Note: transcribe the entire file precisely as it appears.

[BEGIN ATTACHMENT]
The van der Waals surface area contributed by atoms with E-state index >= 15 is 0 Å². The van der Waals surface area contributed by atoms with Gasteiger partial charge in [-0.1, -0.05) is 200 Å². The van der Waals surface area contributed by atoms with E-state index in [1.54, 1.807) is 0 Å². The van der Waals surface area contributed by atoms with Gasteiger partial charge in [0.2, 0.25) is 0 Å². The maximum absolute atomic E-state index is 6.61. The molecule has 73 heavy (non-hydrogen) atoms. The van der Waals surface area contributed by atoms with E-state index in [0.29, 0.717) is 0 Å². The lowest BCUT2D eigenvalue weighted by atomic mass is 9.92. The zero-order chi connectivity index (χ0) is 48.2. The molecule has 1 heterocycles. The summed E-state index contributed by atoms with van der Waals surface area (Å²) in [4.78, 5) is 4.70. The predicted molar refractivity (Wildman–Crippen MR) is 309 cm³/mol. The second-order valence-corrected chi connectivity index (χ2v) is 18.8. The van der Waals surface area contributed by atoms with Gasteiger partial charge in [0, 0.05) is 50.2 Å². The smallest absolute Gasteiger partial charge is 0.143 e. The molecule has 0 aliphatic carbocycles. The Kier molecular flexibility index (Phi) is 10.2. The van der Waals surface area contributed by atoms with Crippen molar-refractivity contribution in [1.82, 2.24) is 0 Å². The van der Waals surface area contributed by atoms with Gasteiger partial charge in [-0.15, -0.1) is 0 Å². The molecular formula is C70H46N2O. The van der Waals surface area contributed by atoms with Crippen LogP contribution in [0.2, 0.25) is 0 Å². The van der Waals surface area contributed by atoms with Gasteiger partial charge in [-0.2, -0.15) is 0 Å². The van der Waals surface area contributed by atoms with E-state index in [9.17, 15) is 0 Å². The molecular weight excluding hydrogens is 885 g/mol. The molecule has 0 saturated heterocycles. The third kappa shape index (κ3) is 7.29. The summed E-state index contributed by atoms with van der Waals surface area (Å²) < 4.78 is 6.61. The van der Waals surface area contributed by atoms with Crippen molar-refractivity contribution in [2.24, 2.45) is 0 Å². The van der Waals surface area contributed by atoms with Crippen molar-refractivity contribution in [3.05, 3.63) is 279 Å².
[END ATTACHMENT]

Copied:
The van der Waals surface area contributed by atoms with E-state index >= 15 is 0 Å². The van der Waals surface area contributed by atoms with Gasteiger partial charge in [-0.1, -0.05) is 200 Å². The van der Waals surface area contributed by atoms with E-state index in [1.54, 1.807) is 0 Å². The van der Waals surface area contributed by atoms with Gasteiger partial charge in [0.2, 0.25) is 0 Å². The maximum absolute atomic E-state index is 6.61. The molecule has 73 heavy (non-hydrogen) atoms. The van der Waals surface area contributed by atoms with E-state index in [0.29, 0.717) is 0 Å². The lowest BCUT2D eigenvalue weighted by atomic mass is 9.92. The zero-order chi connectivity index (χ0) is 48.2. The molecule has 1 heterocycles. The summed E-state index contributed by atoms with van der Waals surface area (Å²) in [4.78, 5) is 4.70. The predicted molar refractivity (Wildman–Crippen MR) is 309 cm³/mol. The second-order valence-corrected chi connectivity index (χ2v) is 18.8. The van der Waals surface area contributed by atoms with Gasteiger partial charge in [0, 0.05) is 50.2 Å². The smallest absolute Gasteiger partial charge is 0.143 e. The molecule has 0 aliphatic carbocycles. The Kier molecular flexibility index (Phi) is 10.2. The van der Waals surface area contributed by atoms with Crippen molar-refractivity contribution in [1.82, 2.24) is 0 Å². The van der Waals surface area contributed by atoms with Gasteiger partial charge in [-0.15, -0.1) is 0 Å². The molecular formula is C70H46N2O. The van der Waals surface area contributed by atoms with Crippen LogP contribution in [0.2, 0.25) is 0 Å². The van der Waals surface area contributed by atoms with Gasteiger partial charge in [-0.2, -0.15) is 0 Å². The van der Waals surface area contributed by atoms with E-state index in [9.17, 15) is 0 Å². The molecular weight excluding hydrogens is 885 g/mol. The molecule has 0 saturated heterocycles. The third kappa shape index (κ3) is 7.29. The summed E-state index contributed by atoms with van der Waals surface area (Å²) < 4.78 is 6.61. The van der Waals surface area contributed by atoms with Crippen molar-refractivity contribution in [2.24, 2.45) is 0 Å². The van der Waals surface area contributed by atoms with Crippen molar-refractivity contribution in [3.05, 3.63) is 279 Å².